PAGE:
Ann Maguire's family urge inquiry into her death
The family of a schoolteacher from Leeds who was stabbed to death in her classroom have called for an independent inquiry into her death.
Ann Maguire, 61, was killed at Corpus Christi Catholic College in Leeds, in April 2014.
Sixteen-year-old pupil Will Cornick was jailed for a minimum of 20 years after admitting her murder.
Mrs Maguire's family said due to Cornick's guilty plea the evidence was never fully reviewed.
Mrs Maguire had taught at the school for 40 years and had been due to retire just months after she was killed.
Cornick, who was 15 at the time of the murder, had attacked her from behind, stabbing her seven times in the neck and back, as she was helping another pupil with their work.
Her husband, Don Maguire, said it was important to know whether anything could have been done to prevent her death.
"At the court hearing last year there was a guilty plea and so there was never a full criminal trial which went through all the evidence," he said.
"We believe that a comprehensive, open and independent statutory review examining all the information is crucial to learning lessons from this horrific incident which took place in front of many other pupils in school, traumatising pupils and staff and devastating our family.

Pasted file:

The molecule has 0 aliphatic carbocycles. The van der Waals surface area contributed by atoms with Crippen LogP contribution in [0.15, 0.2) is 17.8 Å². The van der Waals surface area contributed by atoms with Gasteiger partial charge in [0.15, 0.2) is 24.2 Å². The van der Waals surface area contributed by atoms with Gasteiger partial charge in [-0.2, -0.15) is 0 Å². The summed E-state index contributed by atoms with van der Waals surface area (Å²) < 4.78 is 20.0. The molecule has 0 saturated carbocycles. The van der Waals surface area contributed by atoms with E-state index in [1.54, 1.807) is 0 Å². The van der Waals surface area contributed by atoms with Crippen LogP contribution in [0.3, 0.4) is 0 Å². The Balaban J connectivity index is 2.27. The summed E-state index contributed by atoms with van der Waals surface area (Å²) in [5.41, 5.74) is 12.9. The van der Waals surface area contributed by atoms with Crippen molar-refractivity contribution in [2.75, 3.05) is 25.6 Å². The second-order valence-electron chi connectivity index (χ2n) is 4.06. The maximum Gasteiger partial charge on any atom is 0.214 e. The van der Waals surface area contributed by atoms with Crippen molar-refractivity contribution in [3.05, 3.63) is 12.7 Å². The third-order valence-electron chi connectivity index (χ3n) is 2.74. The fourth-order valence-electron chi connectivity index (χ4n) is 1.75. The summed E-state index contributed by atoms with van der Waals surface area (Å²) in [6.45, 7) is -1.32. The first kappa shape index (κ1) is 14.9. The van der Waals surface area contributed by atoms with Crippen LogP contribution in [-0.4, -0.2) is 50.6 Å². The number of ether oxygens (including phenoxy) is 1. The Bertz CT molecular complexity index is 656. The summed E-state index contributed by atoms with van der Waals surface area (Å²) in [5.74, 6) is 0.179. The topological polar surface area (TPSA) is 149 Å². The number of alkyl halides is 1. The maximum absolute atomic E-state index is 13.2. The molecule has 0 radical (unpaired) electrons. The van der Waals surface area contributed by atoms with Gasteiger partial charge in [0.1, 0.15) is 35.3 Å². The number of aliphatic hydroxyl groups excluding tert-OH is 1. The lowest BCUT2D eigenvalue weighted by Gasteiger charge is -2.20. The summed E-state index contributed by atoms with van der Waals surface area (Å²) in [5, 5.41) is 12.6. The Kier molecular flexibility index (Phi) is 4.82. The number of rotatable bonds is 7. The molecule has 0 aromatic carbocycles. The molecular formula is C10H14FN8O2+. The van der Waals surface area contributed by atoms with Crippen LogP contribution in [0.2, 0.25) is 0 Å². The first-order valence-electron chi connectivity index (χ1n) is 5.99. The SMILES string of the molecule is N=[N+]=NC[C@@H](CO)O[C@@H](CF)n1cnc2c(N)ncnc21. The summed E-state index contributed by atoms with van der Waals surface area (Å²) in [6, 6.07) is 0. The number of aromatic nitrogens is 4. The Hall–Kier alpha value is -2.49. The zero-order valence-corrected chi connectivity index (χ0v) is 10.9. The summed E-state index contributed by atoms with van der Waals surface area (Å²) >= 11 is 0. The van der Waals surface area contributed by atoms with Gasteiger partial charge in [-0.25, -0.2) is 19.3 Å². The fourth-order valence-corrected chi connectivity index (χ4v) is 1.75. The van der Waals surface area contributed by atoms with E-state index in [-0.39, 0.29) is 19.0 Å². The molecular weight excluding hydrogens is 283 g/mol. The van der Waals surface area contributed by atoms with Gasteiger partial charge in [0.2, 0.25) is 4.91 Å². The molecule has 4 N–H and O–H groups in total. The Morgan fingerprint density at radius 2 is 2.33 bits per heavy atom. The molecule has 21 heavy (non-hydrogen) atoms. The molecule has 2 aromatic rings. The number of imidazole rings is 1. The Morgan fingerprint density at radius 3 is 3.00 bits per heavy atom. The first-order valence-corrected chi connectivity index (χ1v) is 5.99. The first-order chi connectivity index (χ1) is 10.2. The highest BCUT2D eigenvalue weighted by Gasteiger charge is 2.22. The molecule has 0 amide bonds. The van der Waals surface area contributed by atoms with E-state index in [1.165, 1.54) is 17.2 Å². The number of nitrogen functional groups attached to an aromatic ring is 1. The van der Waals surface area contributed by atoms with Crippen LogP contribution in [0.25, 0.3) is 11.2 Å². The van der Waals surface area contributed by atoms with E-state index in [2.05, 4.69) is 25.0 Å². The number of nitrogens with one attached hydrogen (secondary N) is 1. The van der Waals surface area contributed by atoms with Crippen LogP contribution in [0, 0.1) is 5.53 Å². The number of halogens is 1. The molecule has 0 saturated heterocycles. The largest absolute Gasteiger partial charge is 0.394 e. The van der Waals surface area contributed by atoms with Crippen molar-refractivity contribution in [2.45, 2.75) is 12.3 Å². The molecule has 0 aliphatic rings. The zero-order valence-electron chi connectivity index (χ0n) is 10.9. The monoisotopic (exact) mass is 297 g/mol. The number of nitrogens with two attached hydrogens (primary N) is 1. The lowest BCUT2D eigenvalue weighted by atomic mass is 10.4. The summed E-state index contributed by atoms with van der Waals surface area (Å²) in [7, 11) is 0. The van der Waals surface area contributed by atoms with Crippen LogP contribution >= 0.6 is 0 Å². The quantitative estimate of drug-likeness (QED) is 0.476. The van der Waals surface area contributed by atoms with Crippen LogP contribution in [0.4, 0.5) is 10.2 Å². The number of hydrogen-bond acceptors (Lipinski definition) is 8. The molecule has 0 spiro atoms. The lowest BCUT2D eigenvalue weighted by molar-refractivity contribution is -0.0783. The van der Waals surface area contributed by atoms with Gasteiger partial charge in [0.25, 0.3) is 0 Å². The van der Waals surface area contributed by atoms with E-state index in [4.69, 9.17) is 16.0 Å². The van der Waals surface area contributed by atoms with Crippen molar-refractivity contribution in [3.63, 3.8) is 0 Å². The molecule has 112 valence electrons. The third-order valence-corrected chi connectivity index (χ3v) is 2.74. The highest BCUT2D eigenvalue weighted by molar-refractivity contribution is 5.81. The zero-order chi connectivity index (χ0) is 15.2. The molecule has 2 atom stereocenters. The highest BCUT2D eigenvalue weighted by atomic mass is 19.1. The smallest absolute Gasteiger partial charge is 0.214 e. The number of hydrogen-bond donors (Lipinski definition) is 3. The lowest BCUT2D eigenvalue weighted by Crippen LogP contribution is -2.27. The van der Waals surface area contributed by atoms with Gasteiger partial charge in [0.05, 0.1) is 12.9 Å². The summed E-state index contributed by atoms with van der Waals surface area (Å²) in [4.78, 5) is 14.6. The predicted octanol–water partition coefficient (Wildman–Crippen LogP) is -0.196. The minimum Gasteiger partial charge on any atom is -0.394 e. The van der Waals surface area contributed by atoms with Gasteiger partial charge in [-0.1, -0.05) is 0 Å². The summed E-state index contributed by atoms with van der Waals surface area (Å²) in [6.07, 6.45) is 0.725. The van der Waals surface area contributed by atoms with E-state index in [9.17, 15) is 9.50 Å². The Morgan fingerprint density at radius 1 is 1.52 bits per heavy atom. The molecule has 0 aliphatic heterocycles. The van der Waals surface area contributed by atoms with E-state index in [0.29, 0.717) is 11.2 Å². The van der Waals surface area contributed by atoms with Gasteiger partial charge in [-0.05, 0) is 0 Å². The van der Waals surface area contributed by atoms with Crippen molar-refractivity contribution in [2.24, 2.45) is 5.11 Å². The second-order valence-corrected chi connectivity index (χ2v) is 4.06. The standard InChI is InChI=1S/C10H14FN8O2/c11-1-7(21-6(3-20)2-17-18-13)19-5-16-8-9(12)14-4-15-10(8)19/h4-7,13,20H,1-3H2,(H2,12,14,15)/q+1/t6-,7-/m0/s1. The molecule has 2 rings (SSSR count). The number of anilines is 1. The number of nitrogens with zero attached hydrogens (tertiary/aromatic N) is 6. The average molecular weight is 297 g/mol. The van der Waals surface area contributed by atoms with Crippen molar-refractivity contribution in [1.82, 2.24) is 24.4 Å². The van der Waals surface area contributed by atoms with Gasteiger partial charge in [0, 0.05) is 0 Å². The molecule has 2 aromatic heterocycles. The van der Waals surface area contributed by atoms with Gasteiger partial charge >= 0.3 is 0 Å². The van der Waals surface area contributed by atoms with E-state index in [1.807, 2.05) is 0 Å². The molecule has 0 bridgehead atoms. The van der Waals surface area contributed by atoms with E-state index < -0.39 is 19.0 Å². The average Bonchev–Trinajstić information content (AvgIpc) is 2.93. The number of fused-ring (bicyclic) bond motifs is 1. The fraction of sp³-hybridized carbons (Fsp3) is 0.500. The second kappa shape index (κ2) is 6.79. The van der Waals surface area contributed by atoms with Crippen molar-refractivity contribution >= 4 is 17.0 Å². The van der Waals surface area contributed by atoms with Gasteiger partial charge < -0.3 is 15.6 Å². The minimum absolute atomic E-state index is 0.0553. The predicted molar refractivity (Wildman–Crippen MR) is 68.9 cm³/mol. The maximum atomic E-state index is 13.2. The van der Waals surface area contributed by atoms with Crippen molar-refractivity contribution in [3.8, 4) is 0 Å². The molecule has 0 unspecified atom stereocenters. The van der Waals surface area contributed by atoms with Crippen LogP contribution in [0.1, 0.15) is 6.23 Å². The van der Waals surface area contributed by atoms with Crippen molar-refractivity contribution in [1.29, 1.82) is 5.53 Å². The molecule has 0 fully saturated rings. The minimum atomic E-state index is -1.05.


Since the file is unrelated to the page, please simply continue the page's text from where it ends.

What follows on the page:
"We know an independent inquiry won't bring Ann back but it will give us peace to know whether there was anything which could have been done to prevent her death so that other families don't have to suffer like us in future."
The Department for Education (DfE) said the Secretary of State understood the family's desire for an inquiry into "the tragic events".
"We understand that Leeds Safeguarding Children Board has already begun a two-stage learning lessons review which we trust will be open and full", the statement continued.
No decision would be taken until the review had taken place, the DfE said.